Paul McGowan said
Wow! What a great quote. Very illuminating and a constant theme I harp on with lovers of vinyl. It’s rare that we even compare apples with apples with comparing vinyl to CD. The mastering engineers were hard at work making changes.
Thanks for posting this!
I thought I would mention–an oft-overlooked point about MQA. A point Bob Stuart has emphasized (including in interviews I’ve done) is that the MQA folks seek the best and “most authentic” masters to encode. He even told me that in general he prefers (flat) masters–i.e., before the mastering engineers have done their job–quieter, less compressed, less tweaked. Some (on this forum) have disputed this–fine. I’m a realist: I know that with tens of thousands of albums to convert, they’re not usually spending hours and hours rooting through the vaults. But I have noticed quite dramatic differences in sound in some cases, MQA versus the CD. (In others, far less.)
Anyone comparing MQA to CD should keep this in mind: Comparing MQA to CD is perhaps not that different from comparing vinyl to CD. You may be comparing apples to oranges.
Some experts have held this out as a criticism–as if MQA had an obligation to release files that mimic recordings that already exist so that they could do a fair comparison. For that, look to 2L, and other small labels doing MQA for new releases. For other things, I’d much rather see them dig out and release better (or at least different)-sounding versions.
I suspect that much of the improvement people hear listening to MQA, is because they are hearing better recordings, not because the format is so much superior.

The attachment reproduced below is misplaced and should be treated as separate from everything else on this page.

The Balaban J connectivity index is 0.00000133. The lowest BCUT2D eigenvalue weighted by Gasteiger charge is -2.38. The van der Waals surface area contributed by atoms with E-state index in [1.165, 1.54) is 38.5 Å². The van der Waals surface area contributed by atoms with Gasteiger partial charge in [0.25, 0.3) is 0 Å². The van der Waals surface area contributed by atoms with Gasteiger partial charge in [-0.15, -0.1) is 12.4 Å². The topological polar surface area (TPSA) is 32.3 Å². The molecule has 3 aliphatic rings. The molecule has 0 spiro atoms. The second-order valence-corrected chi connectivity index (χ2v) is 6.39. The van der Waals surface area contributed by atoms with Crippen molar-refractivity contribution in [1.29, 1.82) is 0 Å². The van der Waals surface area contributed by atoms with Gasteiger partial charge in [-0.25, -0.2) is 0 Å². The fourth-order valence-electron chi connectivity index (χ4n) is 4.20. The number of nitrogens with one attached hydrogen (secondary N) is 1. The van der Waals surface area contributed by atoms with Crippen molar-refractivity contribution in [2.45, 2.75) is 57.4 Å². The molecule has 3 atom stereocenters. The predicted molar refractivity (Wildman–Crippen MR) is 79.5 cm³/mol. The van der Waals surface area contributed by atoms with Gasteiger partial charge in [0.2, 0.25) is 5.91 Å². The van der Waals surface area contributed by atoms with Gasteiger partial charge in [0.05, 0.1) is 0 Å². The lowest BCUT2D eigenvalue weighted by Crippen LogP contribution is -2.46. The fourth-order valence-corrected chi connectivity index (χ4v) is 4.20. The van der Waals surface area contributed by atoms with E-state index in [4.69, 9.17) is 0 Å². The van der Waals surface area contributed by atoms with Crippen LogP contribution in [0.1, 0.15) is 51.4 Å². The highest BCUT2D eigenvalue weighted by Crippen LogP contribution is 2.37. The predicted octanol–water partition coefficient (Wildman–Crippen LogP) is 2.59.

I would love to see MQA (and, for that matter, everyone else) do more reporting about provenance–specifically, what masters did they use? Not just with MQA but in general, there’s a ton of confusion out there–lots of contradictory information–as I’ve discovered lately in trying to sort out such issues with a couple of different recordings; different people, different liner notes, make contradictory claims. (Pro Studio Masters does a better job describing provenance than other download companies–but take a look at this description from a recent David Oistrakh release on DG: “96 kHz / 24-bit PCM – Deutsche Grammophon Studio Masters. This album contains high-resolution digital transfers of material originating from an analogue master source.” What the heck does that mean?)
So far, all MQA is doing with reporting provenance is a poorly populated blog topic with entries written by Bob himself. So far there are three entries. We know essentially nothing specific about the source of the other thousands of tracks. But we should assume, in general, that the source is significantly different than sources already in our library.